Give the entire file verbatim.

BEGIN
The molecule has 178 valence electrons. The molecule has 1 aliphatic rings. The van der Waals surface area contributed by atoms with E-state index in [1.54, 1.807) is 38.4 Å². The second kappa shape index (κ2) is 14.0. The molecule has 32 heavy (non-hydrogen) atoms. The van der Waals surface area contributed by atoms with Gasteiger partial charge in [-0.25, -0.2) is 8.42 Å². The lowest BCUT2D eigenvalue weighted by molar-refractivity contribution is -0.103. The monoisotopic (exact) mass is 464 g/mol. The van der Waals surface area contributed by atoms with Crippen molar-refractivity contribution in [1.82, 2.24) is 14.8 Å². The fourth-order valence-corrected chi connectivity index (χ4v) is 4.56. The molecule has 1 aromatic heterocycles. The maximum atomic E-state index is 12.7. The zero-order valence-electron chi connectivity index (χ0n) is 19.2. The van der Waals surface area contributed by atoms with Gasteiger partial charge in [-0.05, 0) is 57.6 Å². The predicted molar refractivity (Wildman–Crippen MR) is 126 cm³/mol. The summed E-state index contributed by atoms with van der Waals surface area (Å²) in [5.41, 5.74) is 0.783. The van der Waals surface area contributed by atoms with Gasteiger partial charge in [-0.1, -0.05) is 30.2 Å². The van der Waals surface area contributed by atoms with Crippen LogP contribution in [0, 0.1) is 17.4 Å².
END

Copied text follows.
The molecule has 178 valence electrons. The molecule has 1 aliphatic rings. The van der Waals surface area contributed by atoms with E-state index in [1.54, 1.807) is 38.4 Å². The second kappa shape index (κ2) is 14.0. The molecule has 32 heavy (non-hydrogen) atoms. The van der Waals surface area contributed by atoms with Gasteiger partial charge in [-0.25, -0.2) is 8.42 Å². The lowest BCUT2D eigenvalue weighted by molar-refractivity contribution is -0.103. The monoisotopic (exact) mass is 464 g/mol. The van der Waals surface area contributed by atoms with Crippen molar-refractivity contribution in [1.82, 2.24) is 14.8 Å². The fourth-order valence-corrected chi connectivity index (χ4v) is 4.56. The molecule has 1 aromatic heterocycles. The maximum atomic E-state index is 12.7. The zero-order valence-electron chi connectivity index (χ0n) is 19.2. The van der Waals surface area contributed by atoms with Gasteiger partial charge in [-0.05, 0) is 57.6 Å². The predicted molar refractivity (Wildman–Crippen MR) is 126 cm³/mol. The summed E-state index contributed by atoms with van der Waals surface area (Å²) in [5.41, 5.74) is 0.783. The van der Waals surface area contributed by atoms with Gasteiger partial charge in [-0.1, -0.05) is 30.2 Å². The van der Waals surface area contributed by atoms with Crippen LogP contribution in [0, 0.1) is 17.4 Å².